The Federal Reserve shocked no one Wednesday when it announced another 25 basis-point hike to interest rates. Yet our lack of surprise doesn't mean a lack of questions about the central bankers' continuing anti-inflation warpath.
Chairman Jay Powell took great pains to leave the impression that the Fed has no problem with a strong labor market and the increased worker flexibility that comes out of it, saying that it was "a good thing that the disinflation that we have seen so far has not come at the expense of the labor market," even as he continued to make it clear that the central bank's explicit goal was to tamp down on wage growth.
Perhaps the chairman doth protest too much. While the most recent rate hike was lower than prior ones and the Fed indicated it was slowing down, it had consistently remained more hawkish on inflation than the general economic consensus. Powell yesterday pointedly refused to "declare victory or think we really got this," when it comes to taming inflation, despite months of positive indicators.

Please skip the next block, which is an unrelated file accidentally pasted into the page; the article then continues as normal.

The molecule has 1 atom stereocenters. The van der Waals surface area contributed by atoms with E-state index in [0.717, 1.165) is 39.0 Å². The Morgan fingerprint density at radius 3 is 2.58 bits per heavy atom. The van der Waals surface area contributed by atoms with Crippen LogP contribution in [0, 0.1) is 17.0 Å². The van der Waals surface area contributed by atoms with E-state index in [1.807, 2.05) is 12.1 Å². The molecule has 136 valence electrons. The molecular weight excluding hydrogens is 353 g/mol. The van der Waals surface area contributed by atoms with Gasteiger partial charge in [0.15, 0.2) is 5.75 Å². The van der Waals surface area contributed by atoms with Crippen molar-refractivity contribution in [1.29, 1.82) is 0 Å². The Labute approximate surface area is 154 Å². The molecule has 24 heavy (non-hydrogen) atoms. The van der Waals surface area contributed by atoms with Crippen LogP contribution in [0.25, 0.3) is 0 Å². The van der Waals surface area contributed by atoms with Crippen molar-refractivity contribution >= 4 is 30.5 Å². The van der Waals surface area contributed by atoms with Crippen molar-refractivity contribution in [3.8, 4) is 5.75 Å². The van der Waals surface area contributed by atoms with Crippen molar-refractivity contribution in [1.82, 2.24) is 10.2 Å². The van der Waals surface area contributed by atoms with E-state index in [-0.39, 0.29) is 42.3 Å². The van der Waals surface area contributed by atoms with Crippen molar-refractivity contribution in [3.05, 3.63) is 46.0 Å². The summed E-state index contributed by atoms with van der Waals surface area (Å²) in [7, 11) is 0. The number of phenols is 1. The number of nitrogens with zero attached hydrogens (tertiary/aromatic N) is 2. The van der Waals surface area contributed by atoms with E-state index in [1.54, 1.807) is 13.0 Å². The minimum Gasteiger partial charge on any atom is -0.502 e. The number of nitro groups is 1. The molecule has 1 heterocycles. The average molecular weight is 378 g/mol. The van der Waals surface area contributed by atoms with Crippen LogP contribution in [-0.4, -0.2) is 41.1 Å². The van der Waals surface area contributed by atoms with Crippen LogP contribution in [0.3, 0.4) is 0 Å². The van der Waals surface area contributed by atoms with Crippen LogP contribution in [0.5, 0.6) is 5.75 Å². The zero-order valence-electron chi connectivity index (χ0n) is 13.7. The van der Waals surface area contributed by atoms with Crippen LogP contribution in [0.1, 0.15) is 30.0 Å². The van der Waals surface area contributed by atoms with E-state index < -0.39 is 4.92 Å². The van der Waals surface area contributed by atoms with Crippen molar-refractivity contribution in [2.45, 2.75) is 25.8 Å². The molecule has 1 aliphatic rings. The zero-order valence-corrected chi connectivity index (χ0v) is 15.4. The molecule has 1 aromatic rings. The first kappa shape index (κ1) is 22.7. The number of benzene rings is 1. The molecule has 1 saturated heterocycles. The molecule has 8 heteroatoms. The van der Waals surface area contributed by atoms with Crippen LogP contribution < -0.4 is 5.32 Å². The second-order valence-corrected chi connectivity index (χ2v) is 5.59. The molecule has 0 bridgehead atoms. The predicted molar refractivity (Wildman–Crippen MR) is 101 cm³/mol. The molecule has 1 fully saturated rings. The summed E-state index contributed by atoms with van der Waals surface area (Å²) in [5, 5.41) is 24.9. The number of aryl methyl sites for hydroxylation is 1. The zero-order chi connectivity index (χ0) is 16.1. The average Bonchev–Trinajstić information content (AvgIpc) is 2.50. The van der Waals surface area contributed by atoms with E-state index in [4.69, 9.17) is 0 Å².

That certainly doesn't ease concerns that the Fed is pursuing a two-pronged strategy here, with the primary and laudatory goal of tamping down on runaway inflation and a more surreptitious effort that serves to weaken labor.
Whatever the motivations, the Fed should learn to take yes for an answer on the inflation front and stop feeding the economy a medicine that it no longer needs, particularly since snarled supply chains, arguably a much larger driver of inflation than wage and employment gains, have largely been straightened out. Insisting on continuing rate hikes, even small ones, threatens to backfire in spectacular ways, as Powell and his board are well aware.
Mass layoffs in significant sectors like the tech industry have myriad causes, but they certainly aren't bringing the temperature down on recession worries. Having the Fed feed fuel to that fire is of dubious responsibility given its mandate to safeguard the U.S. - and, by extension, global - economy.